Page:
Two YSB students were on the winning team in the ACN Global Business Ethics Case Competition (ACN) and two others were on the team that received the Best Cooperation Award.
A team participating in ACN is composed of a mix of students from six universities in six countries: Boston University in the United States, Newcastle University in the United Kingdom, the University of St. Gallen in Switzerland, Fudan University in China, the Indian Institute of Management in India, and Yonsei University in Korea.
Each team must present a solution to a given case after three weeks of analysis. The competition is unusual in that the competition is organized online and that the team consists of a mix of students from different countries.
A total of 12 teams consisting of six students each joined the competition, and four students from Yonsei participated in two teams. All teams were given a same assignment: ‘A scenario analysis of the changing automobile industry in the coming digital era and a future growth strategy formulation of Mahindra’s automobile division.’
Jihye Park (entering class of 2015, Business) teamed up with Jennifer Phim (Temple University, U.S.) who came to Yonsei through an exchange program, and with two students from Newcastle University and two students from Boston University. Jihwan Suh (entering class of 2014, Business) teamed up with Jeongwon Choi (entering class of 2014, Underwood International College) and with two students from IIM in India and two students from Boston University to form the team that received the Best Cooperation Award.
Professor Andres Guiral of Accounting, who supervised the ACN competition, was delighted with how the Yonsei students performed. “I am very proud of Yonsei students for their hard work despite the intensive load they had as the competition gave only three weeks for students in the U.S., U.K., and Korea to analyze the case and submit a video.” He also noted that this case competition is full of learning opportunities because it brings together students from prominent universities around the world to communicate with and to build a global network.
Jihye Park’s team discussed the best way to communicate from the outset because team members were located in Korea, the United States, and London. They tried Skype’s video call function but had technical problems. However, they found an alternative way of posting references and relevant documents on Google Docs so that members could check up on updates in real time and edit them, overcoming the time difference. As members voluntarily bore not only their load but the load of their teammates, the extra effort paid off handsomely with the honor of winning the competition. “It was difficult since it was my first time analyzing a real case of a firm presenting a solution but I am glad we achieved good results,” Jihye Park said. She also added that she learned to analyze cases more efficiently as well as more in-depth, and recommended this competition to students who are interested in how firms formulate business strategies and how these strategies can involve business ethics issues.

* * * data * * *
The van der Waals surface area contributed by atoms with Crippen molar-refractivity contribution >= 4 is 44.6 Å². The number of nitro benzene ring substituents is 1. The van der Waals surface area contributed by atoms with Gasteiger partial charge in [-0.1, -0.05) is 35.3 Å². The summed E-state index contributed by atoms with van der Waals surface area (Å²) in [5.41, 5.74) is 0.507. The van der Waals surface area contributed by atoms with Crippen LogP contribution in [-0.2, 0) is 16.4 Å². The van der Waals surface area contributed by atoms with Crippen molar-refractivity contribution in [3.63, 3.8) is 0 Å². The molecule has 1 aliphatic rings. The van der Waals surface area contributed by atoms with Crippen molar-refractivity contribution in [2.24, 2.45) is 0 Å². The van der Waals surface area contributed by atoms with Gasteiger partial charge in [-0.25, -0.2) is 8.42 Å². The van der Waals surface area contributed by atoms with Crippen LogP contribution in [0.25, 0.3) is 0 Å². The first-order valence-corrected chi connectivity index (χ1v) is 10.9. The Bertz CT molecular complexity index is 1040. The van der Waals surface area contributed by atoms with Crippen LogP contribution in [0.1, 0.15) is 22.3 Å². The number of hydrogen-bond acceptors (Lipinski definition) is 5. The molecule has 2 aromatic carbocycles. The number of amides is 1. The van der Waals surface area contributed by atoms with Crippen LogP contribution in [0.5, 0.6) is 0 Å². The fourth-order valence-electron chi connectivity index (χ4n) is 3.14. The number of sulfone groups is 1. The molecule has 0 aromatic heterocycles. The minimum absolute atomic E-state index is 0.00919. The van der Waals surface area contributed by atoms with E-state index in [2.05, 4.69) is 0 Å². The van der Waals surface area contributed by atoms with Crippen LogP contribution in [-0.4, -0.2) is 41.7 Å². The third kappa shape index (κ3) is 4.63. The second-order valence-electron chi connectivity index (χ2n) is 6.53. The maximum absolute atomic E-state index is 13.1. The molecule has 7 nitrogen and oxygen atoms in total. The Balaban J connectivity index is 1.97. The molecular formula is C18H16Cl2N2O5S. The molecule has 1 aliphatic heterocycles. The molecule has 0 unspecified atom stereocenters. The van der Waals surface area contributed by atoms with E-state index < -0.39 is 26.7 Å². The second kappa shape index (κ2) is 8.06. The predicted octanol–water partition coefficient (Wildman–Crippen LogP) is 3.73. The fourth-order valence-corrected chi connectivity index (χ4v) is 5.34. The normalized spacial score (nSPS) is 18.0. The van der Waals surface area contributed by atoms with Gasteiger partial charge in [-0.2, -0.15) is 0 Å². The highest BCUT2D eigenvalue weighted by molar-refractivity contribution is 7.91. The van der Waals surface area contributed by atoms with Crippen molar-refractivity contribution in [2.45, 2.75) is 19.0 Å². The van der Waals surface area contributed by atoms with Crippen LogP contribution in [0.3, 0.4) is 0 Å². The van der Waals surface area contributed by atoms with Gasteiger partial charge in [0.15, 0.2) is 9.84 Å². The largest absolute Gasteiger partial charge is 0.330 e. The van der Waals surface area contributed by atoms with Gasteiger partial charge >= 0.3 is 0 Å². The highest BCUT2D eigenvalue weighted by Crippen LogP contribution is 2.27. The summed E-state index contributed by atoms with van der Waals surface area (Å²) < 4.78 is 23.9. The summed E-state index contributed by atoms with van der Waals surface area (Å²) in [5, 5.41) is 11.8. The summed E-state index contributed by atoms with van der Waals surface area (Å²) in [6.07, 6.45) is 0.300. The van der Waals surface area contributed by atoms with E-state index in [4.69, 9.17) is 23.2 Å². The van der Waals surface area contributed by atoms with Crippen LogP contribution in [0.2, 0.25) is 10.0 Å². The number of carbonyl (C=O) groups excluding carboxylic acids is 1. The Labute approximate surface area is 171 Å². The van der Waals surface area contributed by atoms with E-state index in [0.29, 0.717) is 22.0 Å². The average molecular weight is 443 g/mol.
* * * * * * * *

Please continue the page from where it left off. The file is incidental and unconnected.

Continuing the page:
Jihwan Suh received the Best Cooperation Award. This award is given to a team that cooperated in an innovative way. The team used KaKao Talk. This method allowed team communication to flow well and helped develop a close relationship between team members. “It was not easy to communicate and coordinate team meetings since our team members lived in different time zones,” Jihwan Suh recalled, sharing their experience of overcoming communication barriers. Jihwan Suh also said that participating in ACN provided an opportunity to experience secondhand how to communicate in a real firm and to enhance problem and situation analysis capabilities.